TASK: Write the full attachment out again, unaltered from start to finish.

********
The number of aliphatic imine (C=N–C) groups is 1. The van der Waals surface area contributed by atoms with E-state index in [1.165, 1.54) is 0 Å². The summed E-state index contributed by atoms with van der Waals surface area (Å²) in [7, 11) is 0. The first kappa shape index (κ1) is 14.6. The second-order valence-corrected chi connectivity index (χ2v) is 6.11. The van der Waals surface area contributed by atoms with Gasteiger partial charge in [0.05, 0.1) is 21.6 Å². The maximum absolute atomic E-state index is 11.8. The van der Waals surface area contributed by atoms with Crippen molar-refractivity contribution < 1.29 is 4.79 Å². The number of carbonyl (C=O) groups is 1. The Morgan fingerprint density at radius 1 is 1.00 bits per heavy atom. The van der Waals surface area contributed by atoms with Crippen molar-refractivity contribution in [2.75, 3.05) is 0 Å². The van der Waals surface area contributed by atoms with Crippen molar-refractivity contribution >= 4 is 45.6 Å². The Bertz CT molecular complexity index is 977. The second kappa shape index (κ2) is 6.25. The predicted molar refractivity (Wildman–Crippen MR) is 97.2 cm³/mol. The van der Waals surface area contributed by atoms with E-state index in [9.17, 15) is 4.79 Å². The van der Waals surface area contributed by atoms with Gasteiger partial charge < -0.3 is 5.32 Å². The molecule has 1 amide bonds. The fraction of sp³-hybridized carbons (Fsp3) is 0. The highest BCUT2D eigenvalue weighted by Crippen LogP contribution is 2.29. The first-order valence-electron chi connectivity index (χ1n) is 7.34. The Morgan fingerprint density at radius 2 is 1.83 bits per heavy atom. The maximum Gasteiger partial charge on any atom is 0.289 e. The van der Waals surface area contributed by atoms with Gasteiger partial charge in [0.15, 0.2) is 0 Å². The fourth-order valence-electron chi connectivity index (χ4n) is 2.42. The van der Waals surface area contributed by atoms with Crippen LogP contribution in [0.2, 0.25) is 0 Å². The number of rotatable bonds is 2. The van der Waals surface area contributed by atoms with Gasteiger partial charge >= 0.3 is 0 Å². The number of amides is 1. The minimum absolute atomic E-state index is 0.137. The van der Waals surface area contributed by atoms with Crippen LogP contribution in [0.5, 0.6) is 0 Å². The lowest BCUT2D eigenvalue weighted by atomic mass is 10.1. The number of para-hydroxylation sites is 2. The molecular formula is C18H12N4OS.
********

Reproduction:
The number of aliphatic imine (C=N–C) groups is 1. The van der Waals surface area contributed by atoms with E-state index in [1.165, 1.54) is 0 Å². The summed E-state index contributed by atoms with van der Waals surface area (Å²) in [7, 11) is 0. The first kappa shape index (κ1) is 14.6. The second-order valence-corrected chi connectivity index (χ2v) is 6.11. The van der Waals surface area contributed by atoms with Gasteiger partial charge in [0.05, 0.1) is 21.6 Å². The maximum absolute atomic E-state index is 11.8. The van der Waals surface area contributed by atoms with Crippen molar-refractivity contribution < 1.29 is 4.79 Å². The number of carbonyl (C=O) groups is 1. The Morgan fingerprint density at radius 1 is 1.00 bits per heavy atom. The van der Waals surface area contributed by atoms with Crippen molar-refractivity contribution in [2.75, 3.05) is 0 Å². The van der Waals surface area contributed by atoms with Crippen molar-refractivity contribution >= 4 is 45.6 Å². The Bertz CT molecular complexity index is 977. The second kappa shape index (κ2) is 6.25. The predicted molar refractivity (Wildman–Crippen MR) is 97.2 cm³/mol. The van der Waals surface area contributed by atoms with E-state index in [9.17, 15) is 4.79 Å². The van der Waals surface area contributed by atoms with Gasteiger partial charge < -0.3 is 5.32 Å². The molecule has 1 amide bonds. The fraction of sp³-hybridized carbons (Fsp3) is 0. The highest BCUT2D eigenvalue weighted by Crippen LogP contribution is 2.29. The first-order valence-electron chi connectivity index (χ1n) is 7.34. The Morgan fingerprint density at radius 2 is 1.83 bits per heavy atom. The maximum Gasteiger partial charge on any atom is 0.289 e. The van der Waals surface area contributed by atoms with Gasteiger partial charge in [0.15, 0.2) is 0 Å². The fourth-order valence-electron chi connectivity index (χ4n) is 2.42. The van der Waals surface area contributed by atoms with Crippen LogP contribution in [0.2, 0.25) is 0 Å². The number of rotatable bonds is 2. The van der Waals surface area contributed by atoms with Gasteiger partial charge >= 0.3 is 0 Å². The number of amides is 1. The minimum absolute atomic E-state index is 0.137. The van der Waals surface area contributed by atoms with Crippen LogP contribution in [0.5, 0.6) is 0 Å². The lowest BCUT2D eigenvalue weighted by atomic mass is 10.1. The number of para-hydroxylation sites is 2. The molecular formula is C18H12N4OS.